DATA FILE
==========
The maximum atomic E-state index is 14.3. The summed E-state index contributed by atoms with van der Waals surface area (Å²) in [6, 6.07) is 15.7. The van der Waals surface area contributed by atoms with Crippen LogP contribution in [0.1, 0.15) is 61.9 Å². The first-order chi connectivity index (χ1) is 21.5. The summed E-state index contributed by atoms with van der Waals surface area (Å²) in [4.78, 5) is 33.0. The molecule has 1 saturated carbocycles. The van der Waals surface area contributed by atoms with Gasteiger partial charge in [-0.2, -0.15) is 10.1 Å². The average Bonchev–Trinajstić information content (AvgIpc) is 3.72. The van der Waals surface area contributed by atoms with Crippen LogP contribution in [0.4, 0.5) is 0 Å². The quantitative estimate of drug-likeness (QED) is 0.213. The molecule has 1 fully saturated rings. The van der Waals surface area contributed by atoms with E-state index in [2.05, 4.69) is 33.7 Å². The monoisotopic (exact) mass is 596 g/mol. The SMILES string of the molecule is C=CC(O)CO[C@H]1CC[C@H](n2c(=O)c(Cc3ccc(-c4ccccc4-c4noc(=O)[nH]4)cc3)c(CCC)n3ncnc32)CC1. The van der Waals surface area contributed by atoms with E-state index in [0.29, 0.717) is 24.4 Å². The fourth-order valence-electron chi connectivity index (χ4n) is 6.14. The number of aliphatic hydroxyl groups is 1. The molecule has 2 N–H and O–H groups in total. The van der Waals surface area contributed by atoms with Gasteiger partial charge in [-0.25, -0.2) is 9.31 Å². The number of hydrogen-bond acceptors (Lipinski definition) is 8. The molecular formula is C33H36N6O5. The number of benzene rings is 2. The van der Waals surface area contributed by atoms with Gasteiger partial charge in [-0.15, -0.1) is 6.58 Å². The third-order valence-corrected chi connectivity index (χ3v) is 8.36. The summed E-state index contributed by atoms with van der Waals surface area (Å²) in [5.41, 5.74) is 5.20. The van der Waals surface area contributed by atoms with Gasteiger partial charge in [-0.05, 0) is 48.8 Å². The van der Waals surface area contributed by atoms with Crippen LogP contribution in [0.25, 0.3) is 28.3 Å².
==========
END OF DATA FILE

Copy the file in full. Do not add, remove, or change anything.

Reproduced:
The maximum atomic E-state index is 14.3. The summed E-state index contributed by atoms with van der Waals surface area (Å²) in [6, 6.07) is 15.7. The van der Waals surface area contributed by atoms with Crippen LogP contribution in [0.1, 0.15) is 61.9 Å². The first-order chi connectivity index (χ1) is 21.5. The summed E-state index contributed by atoms with van der Waals surface area (Å²) in [4.78, 5) is 33.0. The molecule has 1 saturated carbocycles. The van der Waals surface area contributed by atoms with Gasteiger partial charge in [-0.2, -0.15) is 10.1 Å². The average Bonchev–Trinajstić information content (AvgIpc) is 3.72. The van der Waals surface area contributed by atoms with Crippen LogP contribution in [0.4, 0.5) is 0 Å². The quantitative estimate of drug-likeness (QED) is 0.213. The molecule has 1 fully saturated rings. The van der Waals surface area contributed by atoms with E-state index in [2.05, 4.69) is 33.7 Å². The monoisotopic (exact) mass is 596 g/mol. The SMILES string of the molecule is C=CC(O)CO[C@H]1CC[C@H](n2c(=O)c(Cc3ccc(-c4ccccc4-c4noc(=O)[nH]4)cc3)c(CCC)n3ncnc32)CC1. The van der Waals surface area contributed by atoms with E-state index in [0.29, 0.717) is 24.4 Å². The fourth-order valence-electron chi connectivity index (χ4n) is 6.14. The number of aliphatic hydroxyl groups is 1. The molecule has 2 N–H and O–H groups in total. The van der Waals surface area contributed by atoms with Gasteiger partial charge in [-0.25, -0.2) is 9.31 Å². The number of hydrogen-bond acceptors (Lipinski definition) is 8. The molecular formula is C33H36N6O5. The number of benzene rings is 2. The van der Waals surface area contributed by atoms with Gasteiger partial charge in [-0.15, -0.1) is 6.58 Å². The third-order valence-corrected chi connectivity index (χ3v) is 8.36. The summed E-state index contributed by atoms with van der Waals surface area (Å²) in [5.41, 5.74) is 5.20. The van der Waals surface area contributed by atoms with Gasteiger partial charge in [-0.05, 0) is 48.8 Å². The van der Waals surface area contributed by atoms with Crippen LogP contribution in [0.25, 0.3) is 28.3 Å².